“The main argument here is that pleasure is deep,” Paul Bloom writes early on in his new book, How Pleasure Works: The New Science of Why We Like What We Like. “What matters most is not the world as it appears to our senses. Rather, the enjoyment we get from something derives from what we think the thing is.” Bloom argues that at the root of pleasure is our reading (or misreading) of the essence of something rather than the facts presented to our senses. This essential reading directs our appreciation of everything from our mates to our favorite music or painting. After reading How Pleasure Works, you may never look at how you look at things the same way again.
Bloom draws his essence-based pleasure theory from “one of the most interesting ideas in the cognitive sciences,” he writes, “which is that people naturally assume that things in the world—including other people—have invisible essences that make them what they are.” We take things on faith, in other words, rather than on fact. This faith-based approach comes from the ancient hardwiring of our brains. “We have evolved essentialism to help us make sense of the world, but now that we have it,” Bloom suggests, “it pushes our desires in directions that have nothing to do with survival and reproduction.” Before we could reason our way through the world, we had to believe our way through it. Despite rational revelations of these once-magical realms, we still fall for the tricks our minds once played on us.
How Pleasure Works covers all the pleasure centers—food, sex, religion, and the arts. I found Bloom’s approach to the arts the most compelling. He actually begins the book with the infamous case of art forger Han Van Meegeren, who sold his The Supper at Emmaus (shown above) to Nazi leader Hermann Göring as a genuine Vermeer. Göring faced the music at the war crimes trials at Nurenberg with aplomb, but when informed of his prize painting being a fake, Göring’s smile quickly vanished (almost as quickly as the cash value of the painting itself). When we look at Van Meegeren’s clumsy fake today, it seems impossible it could ever have been considered a Vermeer. However, once the label stuck, the aura of the master blinded even experts desperate to find another work by the Master of Delft. Stories such as that of Göring’s epic disappointment lend a great power to Bloom’s argument.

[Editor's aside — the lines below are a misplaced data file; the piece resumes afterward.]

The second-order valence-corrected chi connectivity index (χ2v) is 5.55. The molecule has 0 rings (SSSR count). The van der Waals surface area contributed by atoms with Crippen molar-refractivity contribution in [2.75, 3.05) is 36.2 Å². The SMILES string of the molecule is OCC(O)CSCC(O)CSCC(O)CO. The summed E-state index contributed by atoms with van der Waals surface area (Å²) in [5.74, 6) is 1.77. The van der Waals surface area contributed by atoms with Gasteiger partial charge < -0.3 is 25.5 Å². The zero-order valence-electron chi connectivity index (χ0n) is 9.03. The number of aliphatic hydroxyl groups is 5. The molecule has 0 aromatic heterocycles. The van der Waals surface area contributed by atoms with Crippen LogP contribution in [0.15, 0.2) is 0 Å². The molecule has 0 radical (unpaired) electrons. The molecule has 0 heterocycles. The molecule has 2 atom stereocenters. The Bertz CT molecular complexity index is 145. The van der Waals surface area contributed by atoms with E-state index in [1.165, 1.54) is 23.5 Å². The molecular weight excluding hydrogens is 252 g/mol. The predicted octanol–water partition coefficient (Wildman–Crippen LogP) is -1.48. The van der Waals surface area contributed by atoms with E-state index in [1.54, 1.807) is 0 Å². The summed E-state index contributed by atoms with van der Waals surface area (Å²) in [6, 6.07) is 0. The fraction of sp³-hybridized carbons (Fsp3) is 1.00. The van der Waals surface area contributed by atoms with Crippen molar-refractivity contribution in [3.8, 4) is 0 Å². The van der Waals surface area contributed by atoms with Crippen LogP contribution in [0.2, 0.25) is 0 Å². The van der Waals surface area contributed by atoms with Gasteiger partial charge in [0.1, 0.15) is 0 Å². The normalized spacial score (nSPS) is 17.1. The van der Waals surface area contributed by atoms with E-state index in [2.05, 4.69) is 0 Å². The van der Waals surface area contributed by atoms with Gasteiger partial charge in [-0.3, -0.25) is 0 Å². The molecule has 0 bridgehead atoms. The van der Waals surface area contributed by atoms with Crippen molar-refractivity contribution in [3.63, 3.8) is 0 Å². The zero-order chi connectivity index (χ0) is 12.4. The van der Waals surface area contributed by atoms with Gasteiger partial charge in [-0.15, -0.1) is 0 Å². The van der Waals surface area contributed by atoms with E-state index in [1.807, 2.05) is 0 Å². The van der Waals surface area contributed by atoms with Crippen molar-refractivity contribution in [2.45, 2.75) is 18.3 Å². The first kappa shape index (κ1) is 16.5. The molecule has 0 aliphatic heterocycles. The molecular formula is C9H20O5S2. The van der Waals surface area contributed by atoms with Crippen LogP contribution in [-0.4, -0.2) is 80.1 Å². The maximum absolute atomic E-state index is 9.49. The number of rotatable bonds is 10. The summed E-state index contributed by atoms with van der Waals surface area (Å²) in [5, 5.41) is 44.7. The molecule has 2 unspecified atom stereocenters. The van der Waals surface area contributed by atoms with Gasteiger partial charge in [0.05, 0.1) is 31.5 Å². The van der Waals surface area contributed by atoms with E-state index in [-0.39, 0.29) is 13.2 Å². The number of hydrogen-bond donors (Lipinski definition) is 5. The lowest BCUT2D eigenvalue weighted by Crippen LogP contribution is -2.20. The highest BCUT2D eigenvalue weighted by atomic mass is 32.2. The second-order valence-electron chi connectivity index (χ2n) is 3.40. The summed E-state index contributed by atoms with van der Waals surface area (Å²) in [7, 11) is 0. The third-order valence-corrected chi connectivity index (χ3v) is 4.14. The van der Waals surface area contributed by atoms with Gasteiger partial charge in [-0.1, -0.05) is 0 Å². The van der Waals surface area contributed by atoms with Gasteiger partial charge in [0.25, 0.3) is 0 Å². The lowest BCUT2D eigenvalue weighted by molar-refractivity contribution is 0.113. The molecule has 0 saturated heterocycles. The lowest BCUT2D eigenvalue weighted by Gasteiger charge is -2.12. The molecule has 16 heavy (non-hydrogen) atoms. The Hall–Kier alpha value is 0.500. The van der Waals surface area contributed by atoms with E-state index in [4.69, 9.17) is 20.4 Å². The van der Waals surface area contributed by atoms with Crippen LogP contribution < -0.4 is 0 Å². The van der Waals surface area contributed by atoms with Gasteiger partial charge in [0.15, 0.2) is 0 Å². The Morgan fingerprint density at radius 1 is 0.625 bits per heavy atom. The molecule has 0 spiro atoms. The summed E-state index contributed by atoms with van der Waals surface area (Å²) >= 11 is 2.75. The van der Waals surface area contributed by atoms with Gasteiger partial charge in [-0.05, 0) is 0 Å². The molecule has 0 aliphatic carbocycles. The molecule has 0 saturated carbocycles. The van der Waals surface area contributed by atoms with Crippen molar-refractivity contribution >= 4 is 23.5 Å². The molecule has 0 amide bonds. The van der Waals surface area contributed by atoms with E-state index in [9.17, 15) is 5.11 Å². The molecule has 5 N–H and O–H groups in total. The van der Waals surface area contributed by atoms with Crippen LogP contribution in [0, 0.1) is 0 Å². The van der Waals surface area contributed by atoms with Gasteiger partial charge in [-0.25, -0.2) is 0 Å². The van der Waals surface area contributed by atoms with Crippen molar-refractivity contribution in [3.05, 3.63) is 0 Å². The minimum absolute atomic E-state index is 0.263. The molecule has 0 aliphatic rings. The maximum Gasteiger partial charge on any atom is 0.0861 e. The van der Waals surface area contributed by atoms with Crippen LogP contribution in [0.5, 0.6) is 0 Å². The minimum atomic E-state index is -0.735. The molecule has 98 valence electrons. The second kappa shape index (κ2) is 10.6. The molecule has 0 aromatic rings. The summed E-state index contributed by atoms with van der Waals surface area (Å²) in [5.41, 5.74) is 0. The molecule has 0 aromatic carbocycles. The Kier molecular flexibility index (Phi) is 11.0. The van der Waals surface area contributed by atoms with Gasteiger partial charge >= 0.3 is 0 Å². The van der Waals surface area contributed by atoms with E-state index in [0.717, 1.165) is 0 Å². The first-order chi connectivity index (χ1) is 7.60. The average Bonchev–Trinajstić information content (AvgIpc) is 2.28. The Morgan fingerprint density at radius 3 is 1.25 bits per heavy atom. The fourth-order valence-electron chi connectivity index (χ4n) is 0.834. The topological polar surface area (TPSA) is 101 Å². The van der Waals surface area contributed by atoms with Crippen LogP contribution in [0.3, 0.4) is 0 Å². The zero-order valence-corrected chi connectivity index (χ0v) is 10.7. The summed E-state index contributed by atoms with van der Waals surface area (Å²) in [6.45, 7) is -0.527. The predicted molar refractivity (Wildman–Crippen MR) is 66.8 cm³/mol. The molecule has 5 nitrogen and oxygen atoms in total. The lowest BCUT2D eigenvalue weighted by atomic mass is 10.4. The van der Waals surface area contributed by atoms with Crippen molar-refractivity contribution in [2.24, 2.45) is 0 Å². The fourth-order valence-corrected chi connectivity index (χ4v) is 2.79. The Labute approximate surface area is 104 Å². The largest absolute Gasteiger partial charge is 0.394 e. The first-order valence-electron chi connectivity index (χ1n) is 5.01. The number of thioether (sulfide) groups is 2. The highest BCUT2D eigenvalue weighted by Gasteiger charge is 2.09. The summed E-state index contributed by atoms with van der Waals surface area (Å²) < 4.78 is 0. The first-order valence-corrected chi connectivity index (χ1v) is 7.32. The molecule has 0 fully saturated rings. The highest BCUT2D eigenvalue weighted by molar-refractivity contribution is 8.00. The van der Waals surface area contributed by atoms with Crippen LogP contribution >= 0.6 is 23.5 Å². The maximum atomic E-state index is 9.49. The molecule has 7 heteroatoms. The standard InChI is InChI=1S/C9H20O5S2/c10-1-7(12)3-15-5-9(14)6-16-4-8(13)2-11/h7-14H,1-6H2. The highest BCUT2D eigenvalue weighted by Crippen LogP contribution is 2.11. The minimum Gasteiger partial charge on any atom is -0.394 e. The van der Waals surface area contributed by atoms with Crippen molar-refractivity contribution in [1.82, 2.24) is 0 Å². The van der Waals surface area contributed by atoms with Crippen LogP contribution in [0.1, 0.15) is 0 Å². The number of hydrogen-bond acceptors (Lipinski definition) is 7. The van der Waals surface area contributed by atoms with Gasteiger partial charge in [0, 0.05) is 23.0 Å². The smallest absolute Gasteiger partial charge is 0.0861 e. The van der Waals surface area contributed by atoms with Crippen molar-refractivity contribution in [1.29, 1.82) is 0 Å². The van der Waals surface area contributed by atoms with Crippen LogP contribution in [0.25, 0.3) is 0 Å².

“Much of the pleasure that we get from art is rooted in an appreciation of the human history underlying its creation,” Bloom believes. “This is its essence.” There’s a “life force” clinging to an original work of art that reproductions lack, the same way that something belonging to a famous person becomes an instant collectable. In art, much of that “life force” comes from the creative act itself—the displayed performance of the artist. “[C]ertain displays—including artwork—provide us with valuable and positive information about another person,” Bloom continues. “We have evolved to get pleasure from such displays… for a human artifact such as a painting, the essence is the inferred performance underlying its creation.” Something that seems hard to do will always draw our respect and inspire pleasure. When people argue about the value of a painting, it’s generally an argument over the difficulty involved. “This is why people react so negatively to modern and postmodern work,” Bloom conclude, “the skill is not apparent.” Jackson Pollock, for example, thus becomes a genius or a fraud based on whether you appreciate the skill involved in his paintings, or think that any five-year-old could do them.
How Pleasure Works deals in difficult concepts without getting bogged down in jargon. Bloom writes in a popular style but never dilutes the force of his ideas. In the end, Bloom offers a scientific argument for how we derive pleasure from works without giving some set recipe for inducing that pleasure, which would only cheapen the sources of our pleasure. We’ll always be drawn to the works of names like Picasso, but How Pleasure Works reminds us that much of the allure of any master’s oeuvre is the human element—the “life force” of the creator. If anything, knowing that we are conditioned to seek out this essence may drive us to see that essence in new masters—the Vermeer’s of today and tomorrow. Knowing how to direct that essential reading in our lives will lead us to greater pleasures tomorrow and makes Paul Bloom’s How Pleasure Works essential reading for today.
[Many thanks to W.W. Norton & Company for providing me with a review copy of Paul Bloom’s How Pleasure Works: The New Science of Why We Like What We Like.]